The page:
Opening with consecutive songs in Spanish could be an obstacle for some bands, but Ozomatli’s groove needs no translation. Although a moderate crowd had gathered on the lawn in anticipation of the set, each song saw more arms raised as the multitude grew.
The septet kept the energy high for all of its 90-minute set, from the Indian-influenced improvisation on “Believe” to the straight hip hop of “City of Angels” and vibrant African rhythms of “Como Ves.”
Ozomatli is not only proficient with different styles of music, but its members all play more than one instrument. This broadens their palate even further. The clarinet solo introducing gave “Cumbia de los Muertos” a Yiddish flavor, while the horns on “Magnolia Soul” added a New Orleans feel.
The appearance of Tre Hardson, aka Slimkid3 of the Pharcyde, who has been touring with the band since last winter, was an unexpected treat. He led the band through a great cover of “Passing Me By” that drew big cheers from the crowd.
Porter Batiste Stolze - Saturday afternoon, Sun Up Stage
Porter Batiste Stolze was more than 30 minutes into their set when Ozomatli wrapped up. I entered just in time to hear the band roll into a faithful cover of “Like A Rolling Stone” with a sidestepping backbeat that definitely gave the drummer some.
In front of me a father and son stood with their arms on each other’s shoulders, belting out every word with absolute delight. Proud mom looked on, her face radiant.
The Dylan cover gave way to the booty-shaking, Bo Diddley beat of “Not Fade Away,” which, in turn, fed into “Little Liza Jane.” No matter how many gnarled honky tonk guitar licks Brian Stolze threw at his band mates, George Porter, Jr.’s bass kept things funky while drummer Russell Batiste, Jr. shuffled the beat like a Vegas card dealer.
The New Orleans-based trio honed their chops together as in-demand session musicians, and worked Art Neville as three-fourths the Funky Meters until 2005. PBS’ three-part harmonies and musical sensibilities sounds like The Band filtered through Kool and the Gang and given a late-night run on Bourbon Street. They touched on nearly every style of American music in the half hour I heard, and could groove on them all.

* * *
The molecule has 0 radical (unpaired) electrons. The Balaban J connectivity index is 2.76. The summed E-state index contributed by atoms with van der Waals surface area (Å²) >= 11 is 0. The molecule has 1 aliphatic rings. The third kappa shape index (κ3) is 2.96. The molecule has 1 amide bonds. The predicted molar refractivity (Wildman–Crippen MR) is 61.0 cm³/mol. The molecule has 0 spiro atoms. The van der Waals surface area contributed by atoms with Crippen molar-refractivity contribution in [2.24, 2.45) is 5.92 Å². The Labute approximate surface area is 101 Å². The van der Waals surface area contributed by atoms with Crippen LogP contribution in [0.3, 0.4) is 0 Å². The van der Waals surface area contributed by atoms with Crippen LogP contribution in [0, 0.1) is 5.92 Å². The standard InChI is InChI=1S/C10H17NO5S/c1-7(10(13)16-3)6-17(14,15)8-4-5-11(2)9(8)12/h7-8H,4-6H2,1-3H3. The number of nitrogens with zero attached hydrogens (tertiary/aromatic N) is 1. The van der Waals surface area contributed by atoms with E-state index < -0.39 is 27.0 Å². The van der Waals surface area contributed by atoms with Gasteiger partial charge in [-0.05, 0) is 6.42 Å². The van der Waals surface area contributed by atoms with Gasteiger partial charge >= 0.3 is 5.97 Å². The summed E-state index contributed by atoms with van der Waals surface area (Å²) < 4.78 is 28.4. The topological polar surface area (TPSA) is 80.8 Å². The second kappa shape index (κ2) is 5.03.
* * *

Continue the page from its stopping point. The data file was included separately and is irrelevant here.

Jennie Arnau - Sunday morning, Sun Up Stage
From a distance, Jennie Arnau sounds a lot like Kathleen Edwards. Both have mournful country vocals supported by muscular rock hooks. Up close, however, Arnau’s alt-country sound is less plaintive than Edwards and owes as much to Fleetwood Mac as it does to Emmylou Harris.
Backed by a four-piece band, the blonde South Carolinian performed four songs from her latest album, “Mt. Pleasant,” and one song from each of her last three.
While Arnau’s “Float On” is not a Modest Mouse cover, its buoyant melody should please fans of Edwards, Neko Case and Caitlin Cary. Set closer “You’re Not Alone” is the type of song that Sheryl Crow should be doing. It ended the show on a strong note.
While late morning, closing day festival gigs are never coveted, the two dozen folks who showed up for Arnau’s set seemed genuinely appreciative of the music and pleased by the 45 minute performance that held nothing back. Hopefully Arnau will be invited back at a better time slot and in front of the bigger audience she deserves.
Ivan Neville’s Dumpstaphunk - Sunday afternoon, Sun Down Stage
Dumpstaphunk know how to ride a groove and aren’t afraid to hop on at a moment’s notice with several hundred hip-shaking hitchhikers in tow.
Opening with the aptly titled instrumental “Stinky,” the band quickly drew a dancing crowd to the lawn in front of the stage. By the time their hour-long set reached its midpoint the congregation had easily doubled.
With staccato riffs from his Hammond organ, Ivan Neville led the quintet through songs like “Shake It Off” and “Ugly Truth” that sounded like a streamlined, less bizarre P-Funk.
While vocal responsibilities shifted, they were always soulful. Between songs, Tony Hall would sometimes abandon fellow guitarist and Ivan’s cousin Ian Neville, and drop one string and several octaves to add another bass guitar and even more bottom to the sound.
Dumpstaphunk aired their views on the handling of their native New Orleans in “Meanwhile.” Easily the most fun Hurricane Katrina protest song to date, the band’s philosophy was summarized with the chorus “might as well have a good time/it might be the last time.”
Although, many of its members have worked with Ivan Neville’s father Aaron and the Neville Brothers, Dumpstaphunk is firmly rooted on The Meters side of the family tree.